How little I knew about prostate cancer when I began researching this topic. I had heard of a man or two who had undergone treatment and the short sentences that people used when talking about treatment and side effects. It reminded me of when I was child and I heard whispers of someone’s grandmother having a breast removed due to cancer. How many young women today, remember the days when we didn’t say the word “breast” much less share a story of someone who had lost a breast to cancer. Until recently, prostate cancer has been a little like that.
But, times have changed, and for the better. People are beginning to shun the old taboos and speak openly about what was considered to private to share. Demons are no longer hidden under bed and in closets, but exposed to the light of day, and this is a significant step in defeating them.
I spent several years assisting a breast cancer Dragon Boat team with their training . Every year, after a winter of training, they would compete in the local community races. One year, at our, somewhat “pink” Dragon Boat Races, a blue team appeared. I confess, my first reaction was, “What are they doing here? Dragon Boats belong to breast cancer.” I felt a little invaded and also a little callus.Fast forward a year or two and a friend is standing on stage at a Christmas event, reciting a personal rendition of “The Night Before Christmas” and the joy to be found in the “little blue pill.” I think many people were surprised, myself included, but we heartily applauded his candour. Finally, we have gone from whispering about someone’s secret breast cancer, to being able to share openly the affect that prostate cancer has on the most significant area of human need… sexuality. The phenomina of “Movember” is a perfect example of how much has changed in public thinking. In our Movember DiscoveryGame we asked Tokii members if they thought that men growing mustaches to support prostate cancer awareness was a brilliant idea and 67% of women agreed.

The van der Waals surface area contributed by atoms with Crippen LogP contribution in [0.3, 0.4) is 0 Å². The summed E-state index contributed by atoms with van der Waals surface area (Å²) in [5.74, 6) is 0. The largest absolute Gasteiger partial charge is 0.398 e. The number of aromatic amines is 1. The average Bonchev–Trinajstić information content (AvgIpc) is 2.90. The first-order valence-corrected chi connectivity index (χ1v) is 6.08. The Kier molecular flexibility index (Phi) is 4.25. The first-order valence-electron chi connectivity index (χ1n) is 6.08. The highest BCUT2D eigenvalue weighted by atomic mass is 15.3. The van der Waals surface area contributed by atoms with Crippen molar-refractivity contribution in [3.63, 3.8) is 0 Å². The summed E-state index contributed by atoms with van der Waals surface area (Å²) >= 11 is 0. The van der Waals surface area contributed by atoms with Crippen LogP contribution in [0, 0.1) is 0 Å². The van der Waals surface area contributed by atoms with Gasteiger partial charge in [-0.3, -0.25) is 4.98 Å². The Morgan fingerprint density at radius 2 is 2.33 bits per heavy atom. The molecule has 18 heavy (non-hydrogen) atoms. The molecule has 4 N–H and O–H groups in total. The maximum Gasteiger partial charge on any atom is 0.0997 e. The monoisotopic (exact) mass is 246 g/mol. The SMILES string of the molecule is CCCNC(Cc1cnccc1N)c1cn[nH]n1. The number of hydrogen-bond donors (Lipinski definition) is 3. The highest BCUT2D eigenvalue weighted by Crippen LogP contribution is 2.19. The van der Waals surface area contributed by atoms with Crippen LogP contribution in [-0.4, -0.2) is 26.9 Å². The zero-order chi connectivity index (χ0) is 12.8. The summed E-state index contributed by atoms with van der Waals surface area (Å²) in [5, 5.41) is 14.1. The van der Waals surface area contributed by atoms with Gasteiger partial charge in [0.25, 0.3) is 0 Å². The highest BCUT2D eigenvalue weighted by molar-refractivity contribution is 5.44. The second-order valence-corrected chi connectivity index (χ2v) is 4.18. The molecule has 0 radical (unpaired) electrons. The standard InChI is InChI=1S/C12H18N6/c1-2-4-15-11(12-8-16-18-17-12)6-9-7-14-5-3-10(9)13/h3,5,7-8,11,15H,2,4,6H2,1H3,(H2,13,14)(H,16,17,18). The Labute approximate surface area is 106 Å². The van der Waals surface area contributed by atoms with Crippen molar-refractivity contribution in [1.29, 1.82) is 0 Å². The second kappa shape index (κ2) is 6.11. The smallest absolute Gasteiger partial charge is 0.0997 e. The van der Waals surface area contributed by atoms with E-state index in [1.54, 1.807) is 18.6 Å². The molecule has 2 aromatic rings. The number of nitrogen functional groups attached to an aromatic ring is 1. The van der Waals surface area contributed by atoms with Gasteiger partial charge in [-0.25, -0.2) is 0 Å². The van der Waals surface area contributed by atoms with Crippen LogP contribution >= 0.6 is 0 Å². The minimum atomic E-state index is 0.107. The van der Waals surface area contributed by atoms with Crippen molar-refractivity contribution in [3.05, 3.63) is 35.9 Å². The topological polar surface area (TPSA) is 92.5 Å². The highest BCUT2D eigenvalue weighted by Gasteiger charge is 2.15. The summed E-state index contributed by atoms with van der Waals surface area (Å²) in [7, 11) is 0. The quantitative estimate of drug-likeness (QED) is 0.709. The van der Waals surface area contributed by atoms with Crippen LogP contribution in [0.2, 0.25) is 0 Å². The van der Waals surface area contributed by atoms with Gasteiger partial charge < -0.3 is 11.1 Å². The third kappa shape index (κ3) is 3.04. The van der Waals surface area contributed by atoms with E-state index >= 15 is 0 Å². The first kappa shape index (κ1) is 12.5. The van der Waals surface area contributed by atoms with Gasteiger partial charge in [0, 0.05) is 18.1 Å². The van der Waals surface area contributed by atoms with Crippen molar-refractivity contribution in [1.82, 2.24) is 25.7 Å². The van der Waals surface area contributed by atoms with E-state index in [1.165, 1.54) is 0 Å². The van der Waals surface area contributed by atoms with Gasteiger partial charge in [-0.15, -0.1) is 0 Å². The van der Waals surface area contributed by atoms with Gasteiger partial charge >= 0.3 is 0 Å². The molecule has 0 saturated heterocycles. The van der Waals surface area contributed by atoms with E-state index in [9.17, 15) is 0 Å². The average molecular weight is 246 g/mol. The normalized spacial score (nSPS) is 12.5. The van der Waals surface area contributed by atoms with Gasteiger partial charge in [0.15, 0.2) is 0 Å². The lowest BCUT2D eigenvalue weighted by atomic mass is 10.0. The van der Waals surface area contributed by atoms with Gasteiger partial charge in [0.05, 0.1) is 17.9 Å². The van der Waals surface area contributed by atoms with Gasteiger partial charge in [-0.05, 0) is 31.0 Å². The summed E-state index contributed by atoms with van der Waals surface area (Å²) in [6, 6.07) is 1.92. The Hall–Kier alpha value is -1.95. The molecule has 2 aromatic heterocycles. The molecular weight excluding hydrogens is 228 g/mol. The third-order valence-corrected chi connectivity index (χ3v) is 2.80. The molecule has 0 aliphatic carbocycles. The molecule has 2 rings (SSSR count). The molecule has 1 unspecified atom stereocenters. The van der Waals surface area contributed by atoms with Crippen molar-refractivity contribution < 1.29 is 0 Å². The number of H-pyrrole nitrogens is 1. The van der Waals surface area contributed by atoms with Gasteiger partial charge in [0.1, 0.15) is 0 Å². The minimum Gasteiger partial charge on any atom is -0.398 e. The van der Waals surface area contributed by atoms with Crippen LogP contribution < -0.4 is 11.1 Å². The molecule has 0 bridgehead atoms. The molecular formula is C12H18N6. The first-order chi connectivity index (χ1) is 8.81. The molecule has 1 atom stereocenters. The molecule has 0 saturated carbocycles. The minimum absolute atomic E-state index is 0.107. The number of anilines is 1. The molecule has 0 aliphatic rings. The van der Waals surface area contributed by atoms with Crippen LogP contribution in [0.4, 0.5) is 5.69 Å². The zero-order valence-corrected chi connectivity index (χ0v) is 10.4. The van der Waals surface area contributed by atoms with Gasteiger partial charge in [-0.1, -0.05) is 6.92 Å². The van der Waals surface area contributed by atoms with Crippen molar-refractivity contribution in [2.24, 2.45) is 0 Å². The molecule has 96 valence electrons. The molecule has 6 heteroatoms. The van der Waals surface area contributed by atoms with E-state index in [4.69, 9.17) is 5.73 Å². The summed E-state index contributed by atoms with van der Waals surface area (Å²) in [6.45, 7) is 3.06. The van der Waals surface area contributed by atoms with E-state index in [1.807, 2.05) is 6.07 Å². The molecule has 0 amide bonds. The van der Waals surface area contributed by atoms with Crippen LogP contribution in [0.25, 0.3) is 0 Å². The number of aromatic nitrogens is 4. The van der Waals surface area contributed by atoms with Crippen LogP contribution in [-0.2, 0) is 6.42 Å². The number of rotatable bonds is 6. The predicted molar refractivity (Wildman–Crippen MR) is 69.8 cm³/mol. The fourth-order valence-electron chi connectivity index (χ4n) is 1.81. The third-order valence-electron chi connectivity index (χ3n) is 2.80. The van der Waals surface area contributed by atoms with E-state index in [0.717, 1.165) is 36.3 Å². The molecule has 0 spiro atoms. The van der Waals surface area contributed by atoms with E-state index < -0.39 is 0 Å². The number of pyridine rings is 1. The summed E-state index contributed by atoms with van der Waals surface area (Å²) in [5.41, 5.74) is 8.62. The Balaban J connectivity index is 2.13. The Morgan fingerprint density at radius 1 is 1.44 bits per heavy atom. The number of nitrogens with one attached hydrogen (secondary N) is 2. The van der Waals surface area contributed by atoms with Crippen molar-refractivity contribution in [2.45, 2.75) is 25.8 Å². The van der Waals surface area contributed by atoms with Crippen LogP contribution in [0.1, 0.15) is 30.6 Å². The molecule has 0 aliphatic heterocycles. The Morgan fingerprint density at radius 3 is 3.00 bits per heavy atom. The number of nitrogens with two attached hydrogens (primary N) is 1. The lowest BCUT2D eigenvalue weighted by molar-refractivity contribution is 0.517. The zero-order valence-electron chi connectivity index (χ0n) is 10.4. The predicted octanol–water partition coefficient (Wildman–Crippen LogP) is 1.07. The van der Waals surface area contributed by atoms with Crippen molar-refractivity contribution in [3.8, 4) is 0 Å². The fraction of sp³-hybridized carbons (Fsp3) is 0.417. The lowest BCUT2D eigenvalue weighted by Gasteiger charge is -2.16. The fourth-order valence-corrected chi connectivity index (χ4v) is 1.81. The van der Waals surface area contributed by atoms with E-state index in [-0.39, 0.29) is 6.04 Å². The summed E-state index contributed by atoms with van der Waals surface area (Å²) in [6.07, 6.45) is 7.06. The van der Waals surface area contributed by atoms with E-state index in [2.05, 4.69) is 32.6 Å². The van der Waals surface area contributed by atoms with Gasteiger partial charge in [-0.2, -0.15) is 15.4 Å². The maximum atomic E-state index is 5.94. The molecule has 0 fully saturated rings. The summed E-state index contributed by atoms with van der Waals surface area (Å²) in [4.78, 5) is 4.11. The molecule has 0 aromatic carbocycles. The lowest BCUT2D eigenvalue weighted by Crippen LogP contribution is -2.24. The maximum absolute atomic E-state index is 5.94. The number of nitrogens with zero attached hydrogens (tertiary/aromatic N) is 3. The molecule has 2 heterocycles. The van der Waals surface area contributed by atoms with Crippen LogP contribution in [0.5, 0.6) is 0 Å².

Oddly, while doing my research, I feel a little envy towards the people who have written their stories of how they and their partner have learned to overcome the side affects of prostate cancer treatment. The open communication, tenderness and discovery that they have applied to rebuild a new and successful sexual intimacy with one another, touches my heart. With 67% of Tokii women responding to the question: What best describes our sex life at this time, as a “bonding experience.” To read how couples have faced this monster head on, fought not only the disease, but the damages left in it’s wake and emerged to build a stronger relationship, has partially restored my, somewhat, jaded view of marriage and long-term relationships.
I would be naive to assume that everyone exits prostate cancer rehabilitation with an intact relationship, but I can’t find any studies that indicate the divorce rate is higher for prostate cancer survivors or survivors of other cancers, for that matter. Therefore, I assume that couples affected by PC experience sexual satisfaction in the same way as every other couple does and much depends on their ability to improvise, share and be sensitive towards one another’s needs.
My guess? If you had a good relationship with your partner before the diagnosis, you’ll probably have a good one afterwards. And if you read this with concerns about where you and your partner were before, and are afraid of where you are now, then it’s time to open up. Find help, if necessary, and begin to gently explore what you need and what your life’s partner needs, with all the tenderness that you felt on the day your promised “in sickness and in health.”